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MEXICO: Education and the Mexican people



Linda Nyquist is a good WAISer. She is a leftist, but she is an admirer of Octavio Paz, who is usually downgraded by leftists, who prefer Carlos Fuentes. She writes: "Of course I have read Octavio Paz; in fact, I have read (I believe) everything that Paz ever wrote. During the 1960s, Paz was a kind of God to us studying Mexico, as he was the first to comment on Mexican character in this way. We also read Samuel Ramos and what I consider to be the excellent study by Fromm, Social Character in a Mexican Village. We read these works over and over and over. And then there was Lewis, The Children of Sanchez (initially banned in Mexico), and Five Families.

Of course, one young man (the one I mentioned in an earlier posting) doesn't represent a country. But aspects of this young man's attitudes I have seen repeatedly over the years. My wealthy friends in Mexico are so advantaged in so many ways. They have studied at fine schools and travelled extensively throughout the world. They know so much about so many aspects of life. Their level of culture far surpasses my own. They are really so well educated in every sense. It was really in contrasting their lives to the lives of my humble friends that I made this reference. The chasm is so great and will be so difficult to bridge because of this tremendous lack of culture that separates the two. None of us talk about this or mention it; it seems so crude and unseemly, but we all know it. It is this very lack of culture which separates the two.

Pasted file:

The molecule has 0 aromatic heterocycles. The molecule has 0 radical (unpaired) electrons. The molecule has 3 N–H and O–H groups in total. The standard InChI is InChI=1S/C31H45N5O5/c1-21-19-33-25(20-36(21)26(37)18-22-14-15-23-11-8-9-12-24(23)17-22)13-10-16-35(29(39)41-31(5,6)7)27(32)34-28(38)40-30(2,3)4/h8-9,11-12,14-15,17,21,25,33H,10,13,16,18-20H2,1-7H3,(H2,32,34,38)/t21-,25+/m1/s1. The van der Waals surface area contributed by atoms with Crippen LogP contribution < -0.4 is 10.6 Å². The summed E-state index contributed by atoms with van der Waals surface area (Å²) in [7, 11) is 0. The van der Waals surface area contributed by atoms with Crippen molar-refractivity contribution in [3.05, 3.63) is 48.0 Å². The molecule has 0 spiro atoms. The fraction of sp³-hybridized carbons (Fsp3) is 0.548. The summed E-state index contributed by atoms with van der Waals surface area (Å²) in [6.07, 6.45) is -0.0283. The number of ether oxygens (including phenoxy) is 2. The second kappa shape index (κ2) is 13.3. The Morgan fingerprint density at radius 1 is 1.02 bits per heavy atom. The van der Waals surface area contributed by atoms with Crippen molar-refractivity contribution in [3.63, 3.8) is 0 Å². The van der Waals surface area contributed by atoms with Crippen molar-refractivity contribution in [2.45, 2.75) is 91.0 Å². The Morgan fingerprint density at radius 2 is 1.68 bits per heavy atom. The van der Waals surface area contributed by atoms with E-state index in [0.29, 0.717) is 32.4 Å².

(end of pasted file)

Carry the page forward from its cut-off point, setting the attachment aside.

The acquisition of technical knowledge is relatively easy. Smart young people abound everywhere. Given the tools and opportunity, surely many can succeed. But can they acquire those social skills which are so important, especially in class-conscious societies, when they haven't read the classics, don't know music and the arts, don't "eat properly," have folk and cultural traditions which are regarded and quaint and or crude, etc.? So much is unspoken. If I say it I will be attacked, and yet we all know deep in our hearts that this is true. Disadvantaged people are heavily discriminated against for just these reasons.

I have a friend in Mexico who is a very prominent industrialist. The head of computer systems in his company is an incredibly gifted computer engineer. This individual has tremendous difficulty in boardroom settings with the heads of other corporations in Mexico. Why? Because he is a full-blooded Indian. They don't want to include him on the "coctail circuit." Could I get my friend to talk about this on a WAIS forum? Absolutely not. But it is a very real problem. Unfortunately, because of political correctness, most people are not willing to talk openly about these kinds of problems". What are the answers? How are the disadvantaged (by economics and/or color to be assimiliated? To whose table will they be invited on an equal basis? I believe that it is rooted in the training of teachers and will be based in the classrooms of the third world. Of course, it must take place in many other areas, but without truly good educations, nothing much else can follow, can it?"

My comment: Linda has a point. Similar arguments are being raised in Brazil about the blacks and the Indians in Colombia. Leftists tend to overstress the problem. The oligarchy is changing. When I first went to Latin America in the early 40s, the oligarchs often had large libraries and could converse knowingly on many subjects. Now they are essentially businessmen like Vicente Fox, god bless him.

Ronald Hilton - 12/3/01


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